“He did a good job getting the ball out of his hands quickly,” said Giants defensive end Justin Tuck. “We knew coming in that they were going to try everything in their power to not let us hit him.
“We had some good rushes against him, but a lot of credit goes to him for reading our coverages and getting the ball out of his hands.”
Rodgers’ fourth touchdown pass, a 5-yarder to running back John Kuhn, made it 38-17 with 6:58 left.
“First of all, I had a good week of preparation,” Rodgers said. “That’s kind of where it started. I felt good throwing the ball all week. I liked the game plan; I liked the things we were trying to do.
“Once we got into the game, I liked the rhythm (coach) Mike (McCarthy) got our offense in. The offensive line gave me a lot of time, and I think that kind of frustrated them a little bit.”
Rodgers wore a shock-absorbing helmet to reduce the risk of concussion but otherwise, his teammates said, there was nothing different.
“It didn’t even seem like he got nicked up a couple weeks ago,” Bulaga said. “Still running the ball when he sees opportunities to run it. At least he slid today. He played a great game. One of the best.”
Full story HERE
By Chris Jenkins, AP
~Green Bay — Aaron Rodgers returned from a concussion to turn in his sharpest performance of the season, keeping the Green Bay Packers on a path toward the playoffs with 404 yards and four touchdowns.
It all came at the expense of the New York Giants, whose season is spinning out of control after the Packers blew them out 45-17 at Lambeau Field on Sunday.
Rodgers was back, and so was his sense of humor. Backup Matt Flynn played well when Rodgers sat out last week with his second concussion of the season, so Rodgers joked that he had something to prove Sunday.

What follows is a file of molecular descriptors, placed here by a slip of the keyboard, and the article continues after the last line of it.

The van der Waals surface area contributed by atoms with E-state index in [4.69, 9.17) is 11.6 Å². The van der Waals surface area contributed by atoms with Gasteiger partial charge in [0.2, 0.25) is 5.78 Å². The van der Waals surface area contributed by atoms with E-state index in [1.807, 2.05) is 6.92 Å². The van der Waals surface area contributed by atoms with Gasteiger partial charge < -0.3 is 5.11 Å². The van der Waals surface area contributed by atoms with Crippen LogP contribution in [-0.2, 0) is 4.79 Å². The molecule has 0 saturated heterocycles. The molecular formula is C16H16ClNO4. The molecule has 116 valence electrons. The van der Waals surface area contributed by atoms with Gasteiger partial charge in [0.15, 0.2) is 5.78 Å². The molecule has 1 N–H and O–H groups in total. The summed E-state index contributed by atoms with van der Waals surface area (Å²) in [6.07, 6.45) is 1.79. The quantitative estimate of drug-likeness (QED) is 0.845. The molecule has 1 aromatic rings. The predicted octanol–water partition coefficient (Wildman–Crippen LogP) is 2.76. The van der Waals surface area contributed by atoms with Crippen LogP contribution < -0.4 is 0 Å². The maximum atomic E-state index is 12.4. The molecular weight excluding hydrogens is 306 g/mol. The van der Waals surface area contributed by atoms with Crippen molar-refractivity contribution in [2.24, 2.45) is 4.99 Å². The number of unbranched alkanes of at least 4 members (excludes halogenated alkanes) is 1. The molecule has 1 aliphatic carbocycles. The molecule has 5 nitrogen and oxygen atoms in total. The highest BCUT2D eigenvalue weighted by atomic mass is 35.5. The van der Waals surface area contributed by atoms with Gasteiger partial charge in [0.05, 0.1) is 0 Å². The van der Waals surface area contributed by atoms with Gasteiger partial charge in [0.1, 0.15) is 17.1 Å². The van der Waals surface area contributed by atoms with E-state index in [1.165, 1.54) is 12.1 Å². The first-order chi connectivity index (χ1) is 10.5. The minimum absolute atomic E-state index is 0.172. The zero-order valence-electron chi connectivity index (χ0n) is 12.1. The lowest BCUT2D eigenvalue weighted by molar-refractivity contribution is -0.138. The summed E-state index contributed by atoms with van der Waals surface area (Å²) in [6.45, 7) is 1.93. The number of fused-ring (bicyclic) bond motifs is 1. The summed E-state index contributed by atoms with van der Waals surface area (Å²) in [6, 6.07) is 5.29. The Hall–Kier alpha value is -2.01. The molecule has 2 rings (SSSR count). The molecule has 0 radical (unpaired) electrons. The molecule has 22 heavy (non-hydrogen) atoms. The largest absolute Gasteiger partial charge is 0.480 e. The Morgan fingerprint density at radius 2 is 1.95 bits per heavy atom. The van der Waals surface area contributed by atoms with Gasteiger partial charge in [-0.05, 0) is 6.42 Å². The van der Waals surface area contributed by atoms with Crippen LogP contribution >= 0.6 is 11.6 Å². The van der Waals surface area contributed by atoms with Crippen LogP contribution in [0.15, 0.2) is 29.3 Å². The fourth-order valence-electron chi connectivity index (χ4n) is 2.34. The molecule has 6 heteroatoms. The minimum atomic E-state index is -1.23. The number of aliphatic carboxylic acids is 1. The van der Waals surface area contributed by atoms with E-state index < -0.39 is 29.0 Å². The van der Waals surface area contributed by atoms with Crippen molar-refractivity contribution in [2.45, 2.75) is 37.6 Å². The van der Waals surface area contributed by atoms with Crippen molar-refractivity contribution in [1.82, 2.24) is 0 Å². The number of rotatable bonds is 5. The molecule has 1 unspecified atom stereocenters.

“I had to get my job back,” Rodgers said.
There wasn’t much to smile about for the Giants (9-6), who are clinging to fading playoff hopes and certainly appeared to still be in a daze after the previous week’s collapse against Philadelphia.
“There’s no denying what took place,” Giants coach Tom Coughlin said. “Facts are facts. We’re responsible for it. I’m responsible for it. So we have to live with it. And as we say in this game, the only chance you have is to turn around and line up the next week.”
The Giants couldn’t stop Rodgers and couldn’t hold onto the ball, as one of the league’s most turnover-prone teams lost two fumbles and watched Eli Manning throw four interceptions.
As if that wasn’t enough misery for one team to handle, the Giants were stuck in Wisconsin on Sunday night because of a major snowstorm on the East Coast.
At this point, they might not want to go home.
“I don’t care where we’re at, it’s going to be a long night regardless,” safety Deon Grant said. “If we’d go back to New York, it’d probably be a worse night. I know they’re not going to be happy. I looked up, the Jets lost, we lost, it’s not a good look.”
Green Bay (9-6) came into Sunday’s game needing to win their final two games to make the playoffs. The Packers host division-rival Chicago in their final regular-season game next Sunday.
Safety Nick Collins said it felt like a playoff game.
“That’s how it’s going to be next week, too,” Collins said.
John Kuhn ran for two touchdowns and caught a pass for a score for the Packers. The unheralded fullback is embracing his growing folk-hero status with Packers fans, who chant “Kuuuuuuuuuhn!” when he touches the ball.
“It’s pretty funny,” Kuhn said. “It’s nice. I don’t want to let them down. They call for you ahead of time, so I’ve got to try and come through.”
Greg Jennings caught seven passes for 142 yards for Green Bay, while Jordy Nelson had four catches for 124 yards and a touchdown.
Rodgers was sacked twice, but wasn’t under much pressure otherwise as his offensive line delivered one of its best pass protection efforts of the year.
“Those guys were ready to play,” Packers coach Mike McCarthy said. “They were sick and tired of hearing about how tough the Giants were all week.”
Rodgers was anything but tentative after sustaining two concussions this season, but he definitely had safety on his mind when he took off running. Rodgers made a baseball umpire’s “safe” sign with his arms after sliding instead of taking a big hit after an early scramble — a salute, he said, to a team doctor who is reminding him to be more careful when he runs.